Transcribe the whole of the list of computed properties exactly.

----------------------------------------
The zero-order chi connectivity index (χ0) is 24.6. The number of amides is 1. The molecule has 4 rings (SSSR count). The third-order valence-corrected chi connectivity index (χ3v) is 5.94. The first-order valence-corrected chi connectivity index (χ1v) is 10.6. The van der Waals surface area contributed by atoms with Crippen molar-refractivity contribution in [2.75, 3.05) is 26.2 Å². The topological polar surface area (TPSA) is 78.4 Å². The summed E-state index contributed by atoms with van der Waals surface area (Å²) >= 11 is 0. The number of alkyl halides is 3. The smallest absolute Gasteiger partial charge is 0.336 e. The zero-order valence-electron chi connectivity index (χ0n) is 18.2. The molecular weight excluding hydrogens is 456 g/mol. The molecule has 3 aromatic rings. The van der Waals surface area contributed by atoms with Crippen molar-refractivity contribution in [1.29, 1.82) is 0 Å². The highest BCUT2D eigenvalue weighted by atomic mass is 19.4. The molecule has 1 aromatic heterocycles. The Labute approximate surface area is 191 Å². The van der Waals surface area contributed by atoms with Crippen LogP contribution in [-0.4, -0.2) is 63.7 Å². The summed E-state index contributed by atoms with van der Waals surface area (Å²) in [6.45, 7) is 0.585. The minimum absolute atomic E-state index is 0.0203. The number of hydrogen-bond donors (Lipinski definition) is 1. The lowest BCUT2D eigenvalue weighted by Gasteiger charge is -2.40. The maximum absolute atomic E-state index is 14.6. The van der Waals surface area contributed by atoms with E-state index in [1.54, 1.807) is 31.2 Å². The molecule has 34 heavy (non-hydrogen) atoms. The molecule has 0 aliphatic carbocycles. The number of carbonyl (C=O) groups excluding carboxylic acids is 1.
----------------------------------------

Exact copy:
The zero-order chi connectivity index (χ0) is 24.6. The number of amides is 1. The molecule has 4 rings (SSSR count). The third-order valence-corrected chi connectivity index (χ3v) is 5.94. The first-order valence-corrected chi connectivity index (χ1v) is 10.6. The van der Waals surface area contributed by atoms with Crippen molar-refractivity contribution in [2.75, 3.05) is 26.2 Å². The topological polar surface area (TPSA) is 78.4 Å². The summed E-state index contributed by atoms with van der Waals surface area (Å²) >= 11 is 0. The number of alkyl halides is 3. The smallest absolute Gasteiger partial charge is 0.336 e. The zero-order valence-electron chi connectivity index (χ0n) is 18.2. The molecular weight excluding hydrogens is 456 g/mol. The molecule has 3 aromatic rings. The van der Waals surface area contributed by atoms with Crippen molar-refractivity contribution in [1.29, 1.82) is 0 Å². The highest BCUT2D eigenvalue weighted by atomic mass is 19.4. The molecule has 1 aromatic heterocycles. The Labute approximate surface area is 191 Å². The van der Waals surface area contributed by atoms with Crippen LogP contribution in [-0.4, -0.2) is 63.7 Å². The summed E-state index contributed by atoms with van der Waals surface area (Å²) in [6.45, 7) is 0.585. The minimum absolute atomic E-state index is 0.0203. The number of hydrogen-bond donors (Lipinski definition) is 1. The lowest BCUT2D eigenvalue weighted by Gasteiger charge is -2.40. The maximum absolute atomic E-state index is 14.6. The van der Waals surface area contributed by atoms with E-state index in [1.54, 1.807) is 31.2 Å². The molecule has 34 heavy (non-hydrogen) atoms. The molecule has 0 aliphatic carbocycles. The number of carbonyl (C=O) groups excluding carboxylic acids is 1.